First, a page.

As the president of the West Virginia Board of Education, Gayle Manchin presides over the body that governs all of West Virginia’s public schools—a lively and complex kingdom that includes 55 county school districts and more than 280,000 students. “I have a firm belief that education is the key to every good thing that will ever happen in West Virginia,” Manchin says. “The better the quality of education for every child the better the chance of success for them and their families.” Before she was appointed to the board that oversees the school system she spent time working within it—first as an English and language arts teacher, then as a reading specialist. Later she oversaw Gear Up, the big federal college-readiness program for low-income kids in the state. “All these experiences taught me that we have some real issues and challenges in education, and I don’t think they’re just in West Virginia; I think these issues are national issues,” Manchin says. “It got me really interested in looking at what we could do differently to make things better for our kids.”
Kelly Kimble, chair of the LGBT civil rights advocacy organization Fairness West Virginia, Morgantown resident, and lawyer at Spilman Thomas & Battle, PLLC, says she’s always had an innate sense of justice. “Since I was a child, fairness has always been at the forefront for me,” she says. Kimble came on as chair of Fairness in 2013 and is using her extensive legal background—as a seasoned litigator and corporate defense lawyer—to help further Fairness’ goals of getting non-discrimination legislation passed. “I think I’ve been pretty out all my life. I’ve never been closeted, and being a professional in a town like Morgantown, where the fight for LGBT rights is perceived to have a good bit of support, the organization wanted to have a board member who would be effective in growing a base,” she says. “I also have two teenage boys. I want more than anything for my children and everyone’s children to live in a world of acceptance, equality, and fundamental fairness. I want to be a part of that legacy.”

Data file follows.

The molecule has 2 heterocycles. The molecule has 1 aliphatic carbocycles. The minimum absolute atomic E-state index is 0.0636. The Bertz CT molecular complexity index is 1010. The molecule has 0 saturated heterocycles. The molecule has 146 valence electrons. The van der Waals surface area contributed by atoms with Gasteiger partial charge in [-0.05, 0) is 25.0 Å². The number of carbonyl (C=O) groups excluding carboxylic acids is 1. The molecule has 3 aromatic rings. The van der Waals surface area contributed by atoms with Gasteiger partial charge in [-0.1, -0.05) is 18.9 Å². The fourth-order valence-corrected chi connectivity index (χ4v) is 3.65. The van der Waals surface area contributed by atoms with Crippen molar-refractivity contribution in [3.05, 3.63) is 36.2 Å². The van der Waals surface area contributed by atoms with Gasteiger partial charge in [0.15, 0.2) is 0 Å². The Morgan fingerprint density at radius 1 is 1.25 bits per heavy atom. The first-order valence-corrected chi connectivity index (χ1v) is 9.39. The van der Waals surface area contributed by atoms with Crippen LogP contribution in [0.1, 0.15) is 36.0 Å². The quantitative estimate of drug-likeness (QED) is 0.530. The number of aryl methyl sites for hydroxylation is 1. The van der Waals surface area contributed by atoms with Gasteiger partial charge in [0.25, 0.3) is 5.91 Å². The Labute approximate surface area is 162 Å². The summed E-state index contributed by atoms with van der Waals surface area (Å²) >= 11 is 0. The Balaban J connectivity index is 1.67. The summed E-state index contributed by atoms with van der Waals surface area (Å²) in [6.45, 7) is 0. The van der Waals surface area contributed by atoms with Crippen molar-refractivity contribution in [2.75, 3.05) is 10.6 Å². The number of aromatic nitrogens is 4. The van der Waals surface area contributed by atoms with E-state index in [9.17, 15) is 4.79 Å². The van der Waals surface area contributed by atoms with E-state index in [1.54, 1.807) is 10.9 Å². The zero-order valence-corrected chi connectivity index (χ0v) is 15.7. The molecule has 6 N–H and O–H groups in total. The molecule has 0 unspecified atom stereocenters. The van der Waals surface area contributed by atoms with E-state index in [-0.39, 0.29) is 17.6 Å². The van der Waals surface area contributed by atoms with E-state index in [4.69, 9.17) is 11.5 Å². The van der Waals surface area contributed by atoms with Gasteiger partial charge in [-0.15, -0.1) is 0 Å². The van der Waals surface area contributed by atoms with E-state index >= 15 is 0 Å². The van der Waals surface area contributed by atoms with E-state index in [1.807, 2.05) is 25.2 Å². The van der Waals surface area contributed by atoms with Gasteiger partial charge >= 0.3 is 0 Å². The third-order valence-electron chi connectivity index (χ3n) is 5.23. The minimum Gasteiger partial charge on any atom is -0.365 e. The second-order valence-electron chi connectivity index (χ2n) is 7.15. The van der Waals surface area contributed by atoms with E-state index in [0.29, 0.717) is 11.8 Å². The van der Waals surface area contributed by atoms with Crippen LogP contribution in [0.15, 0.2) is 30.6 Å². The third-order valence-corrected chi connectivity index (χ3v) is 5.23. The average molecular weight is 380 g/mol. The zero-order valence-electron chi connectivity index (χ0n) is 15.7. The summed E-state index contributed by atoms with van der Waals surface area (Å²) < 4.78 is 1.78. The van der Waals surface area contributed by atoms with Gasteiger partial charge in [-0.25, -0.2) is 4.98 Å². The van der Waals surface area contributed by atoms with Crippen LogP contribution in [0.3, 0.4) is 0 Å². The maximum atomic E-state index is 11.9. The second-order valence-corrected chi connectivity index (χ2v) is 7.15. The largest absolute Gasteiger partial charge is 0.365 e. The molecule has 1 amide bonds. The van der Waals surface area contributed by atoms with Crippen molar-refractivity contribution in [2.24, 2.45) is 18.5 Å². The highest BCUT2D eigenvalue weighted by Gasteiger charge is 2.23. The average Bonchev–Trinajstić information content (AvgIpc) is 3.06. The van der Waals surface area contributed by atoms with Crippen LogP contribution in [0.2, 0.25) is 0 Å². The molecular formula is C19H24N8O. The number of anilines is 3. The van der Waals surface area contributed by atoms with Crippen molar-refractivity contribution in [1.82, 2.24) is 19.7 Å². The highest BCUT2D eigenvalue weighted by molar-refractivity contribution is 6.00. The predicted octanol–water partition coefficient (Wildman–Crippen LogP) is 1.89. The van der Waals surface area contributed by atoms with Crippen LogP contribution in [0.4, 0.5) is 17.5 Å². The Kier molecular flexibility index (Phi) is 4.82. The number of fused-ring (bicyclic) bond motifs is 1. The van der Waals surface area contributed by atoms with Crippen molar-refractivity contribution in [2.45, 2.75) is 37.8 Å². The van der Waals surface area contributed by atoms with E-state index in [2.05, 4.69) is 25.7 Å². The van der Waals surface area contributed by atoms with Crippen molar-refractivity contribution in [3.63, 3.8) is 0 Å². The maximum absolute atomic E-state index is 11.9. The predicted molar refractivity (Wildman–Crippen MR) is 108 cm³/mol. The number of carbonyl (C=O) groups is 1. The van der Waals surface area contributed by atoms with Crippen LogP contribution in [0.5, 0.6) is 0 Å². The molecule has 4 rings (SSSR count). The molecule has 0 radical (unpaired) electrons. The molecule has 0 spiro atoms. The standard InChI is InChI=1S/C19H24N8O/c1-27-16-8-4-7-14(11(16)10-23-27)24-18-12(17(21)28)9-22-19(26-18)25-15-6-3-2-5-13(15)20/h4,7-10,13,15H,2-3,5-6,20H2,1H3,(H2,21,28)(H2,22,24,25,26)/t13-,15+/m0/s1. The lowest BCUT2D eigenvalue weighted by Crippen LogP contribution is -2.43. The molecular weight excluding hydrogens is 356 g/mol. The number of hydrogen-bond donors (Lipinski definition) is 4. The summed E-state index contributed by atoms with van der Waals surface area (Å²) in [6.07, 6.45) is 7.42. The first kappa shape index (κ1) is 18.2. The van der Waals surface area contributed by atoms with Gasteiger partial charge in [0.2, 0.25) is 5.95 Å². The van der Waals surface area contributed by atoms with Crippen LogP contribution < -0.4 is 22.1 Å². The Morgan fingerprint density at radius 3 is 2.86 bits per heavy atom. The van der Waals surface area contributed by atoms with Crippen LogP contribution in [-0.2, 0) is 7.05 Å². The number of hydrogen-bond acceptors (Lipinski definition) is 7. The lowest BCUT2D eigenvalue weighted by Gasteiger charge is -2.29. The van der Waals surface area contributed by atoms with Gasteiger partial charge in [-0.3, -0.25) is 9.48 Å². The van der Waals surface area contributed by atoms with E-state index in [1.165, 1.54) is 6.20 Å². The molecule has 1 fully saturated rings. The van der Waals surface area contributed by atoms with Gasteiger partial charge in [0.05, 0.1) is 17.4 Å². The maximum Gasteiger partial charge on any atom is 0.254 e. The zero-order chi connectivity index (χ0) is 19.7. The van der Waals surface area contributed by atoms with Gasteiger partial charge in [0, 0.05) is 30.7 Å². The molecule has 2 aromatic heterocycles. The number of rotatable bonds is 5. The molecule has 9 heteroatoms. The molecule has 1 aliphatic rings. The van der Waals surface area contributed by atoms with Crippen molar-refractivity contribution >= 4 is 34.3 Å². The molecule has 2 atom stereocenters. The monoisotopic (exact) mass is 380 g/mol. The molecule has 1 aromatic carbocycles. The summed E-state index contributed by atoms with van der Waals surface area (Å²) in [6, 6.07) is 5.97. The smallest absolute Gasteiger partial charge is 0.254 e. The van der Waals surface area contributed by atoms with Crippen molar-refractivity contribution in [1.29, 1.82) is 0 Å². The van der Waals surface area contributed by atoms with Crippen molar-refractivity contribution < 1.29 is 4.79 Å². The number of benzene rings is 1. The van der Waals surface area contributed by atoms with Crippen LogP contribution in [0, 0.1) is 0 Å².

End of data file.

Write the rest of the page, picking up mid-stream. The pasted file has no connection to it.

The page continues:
The Verdict is In
Robin Davis is the chief justice of West Virginia’s highest court, one of two female justices serving on that court. She’s taken part in more than 2,500 opinions, and not a single one has gone on to the U.S. Supreme Court and been reversed. She was also part of the team that revised West Virginia’s rules for appellate court procedure, making for a more transparent court system and saving taxpayers millions of dollars.